This is comical, but I’ve found that it’s amazing how doing just a little bit on weekends can really lessen the workload during the week. Aim for 2-4 hours per day. You’ll still leave yourself plenty of free time for activities.
Create organizing systems
Being organized saves tons of time, and you don’t have to be the most ultra-organized person in the world either. Systems aren’t complicated to implement.
Create a filing system for documents. Make sure all items have a place to be stored in your dwelling. Unsubscribe from e-mail lists if you don’t want to receive their content. Streamline, streamline, streamline.
Do something during waiting time
We tend to have a lot of down-time where we don’t try to do much. Waiting rooms, lines at the store, time on the subway, on the elliptical at the gym, etc.
Find things to do during this time. I tend to have a lot of reading for classes, so I bring some of it almost everywhere I go and read during waiting time.
Lock yourself in
No distractions, no excuses. Sometimes, the only way I’m going to get something done is if I’m under lock and key, alone in a room. If you’re like me, realize it, and act accordingly.
Commit to your plan to do something
I kind of mentioned this already, but it’s worth repeating. Don’t flake on your own plan to do something!
Be resolute. Be committed. Be professional about it, and follow through. A firm will to accomplish what you decide to accomplish will take you anywhere.
Batch related tasks together
Let’s say that over a given weekend you need to do two programming assignments, write three essays, and make two videos. Rather than approaching this work in whatever order you feel, group the like tasks and do them consecutively.
Different tasks demand different types of thinking, so it makes sense to allow your mind to continue to flow with its current zone rather than switching unnecessarily to something that’s going to require you to re-orient.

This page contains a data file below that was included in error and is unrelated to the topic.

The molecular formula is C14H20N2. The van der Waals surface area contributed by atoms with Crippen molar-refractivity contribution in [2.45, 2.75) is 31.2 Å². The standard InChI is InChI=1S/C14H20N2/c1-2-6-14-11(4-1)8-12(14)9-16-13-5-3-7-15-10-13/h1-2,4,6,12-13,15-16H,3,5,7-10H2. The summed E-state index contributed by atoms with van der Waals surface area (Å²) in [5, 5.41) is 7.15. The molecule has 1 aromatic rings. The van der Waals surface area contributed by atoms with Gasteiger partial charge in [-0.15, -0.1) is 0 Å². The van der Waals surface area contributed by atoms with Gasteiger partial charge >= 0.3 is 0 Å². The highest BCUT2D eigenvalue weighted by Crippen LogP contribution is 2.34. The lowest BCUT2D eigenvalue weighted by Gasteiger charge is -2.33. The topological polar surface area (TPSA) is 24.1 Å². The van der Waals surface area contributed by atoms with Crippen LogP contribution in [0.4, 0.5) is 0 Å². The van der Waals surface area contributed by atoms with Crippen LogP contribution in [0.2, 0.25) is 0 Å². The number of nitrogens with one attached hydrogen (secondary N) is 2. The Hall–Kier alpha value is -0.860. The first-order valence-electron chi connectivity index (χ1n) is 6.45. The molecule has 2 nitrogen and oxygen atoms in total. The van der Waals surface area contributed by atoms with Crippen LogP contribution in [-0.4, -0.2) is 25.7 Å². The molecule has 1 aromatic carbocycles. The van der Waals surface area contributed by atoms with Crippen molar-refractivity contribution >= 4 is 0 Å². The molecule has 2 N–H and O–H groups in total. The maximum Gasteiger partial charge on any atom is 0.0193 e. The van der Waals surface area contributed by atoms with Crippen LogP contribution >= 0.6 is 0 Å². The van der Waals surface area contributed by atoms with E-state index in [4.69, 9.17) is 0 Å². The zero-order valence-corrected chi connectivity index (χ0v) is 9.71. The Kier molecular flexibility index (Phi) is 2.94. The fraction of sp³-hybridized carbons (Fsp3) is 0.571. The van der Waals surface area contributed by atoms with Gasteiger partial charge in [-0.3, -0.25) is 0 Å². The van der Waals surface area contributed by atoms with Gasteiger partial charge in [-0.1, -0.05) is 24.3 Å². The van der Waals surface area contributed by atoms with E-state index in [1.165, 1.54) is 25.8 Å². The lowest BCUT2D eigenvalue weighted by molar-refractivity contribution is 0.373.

Find time for stillness
In our go, go, go world, too many people don’t find time to just be still. Yet, it’s extraordinary what a stillness practice can do. Action and inaction should both play key roles in our lives.
Discovering time in your life for silence and non-motion reduces anxiety and shows you that there is no need to constantly rush. It also makes it easier to find your work pleasurable.
Eliminate the non-essential
I know this one has been mentioned in one capacity or another already, but it’s one of the most useful tips you can take away from this post.
Our lives are full of excess. When we can identify that excess and remove it, we become more and more in touch with what is significant and what deserves our time.
One Last Tip (The Best One)
There’s one final tip I want to mention. If you remember one thing from this post, remember this:
Enjoyment should always be the goal. Work can be play.
We get so caught up in busyness that we forget to enjoy what we’re doing. Even when we focus on working smarter, we’re still often too focused on getting things done.
This should never be the point. Always ask yourself: What can I do to spend more time enjoying what I’m doing?
The goal should be to arrange your commitments in a way that you’re happy living out the details of your daily life, even while you’re working.
This may sound like a pipe dream, but it’s more possible than ever in today’s world. Be curious. Be open to opportunity. Know yourself. Embrace your passions.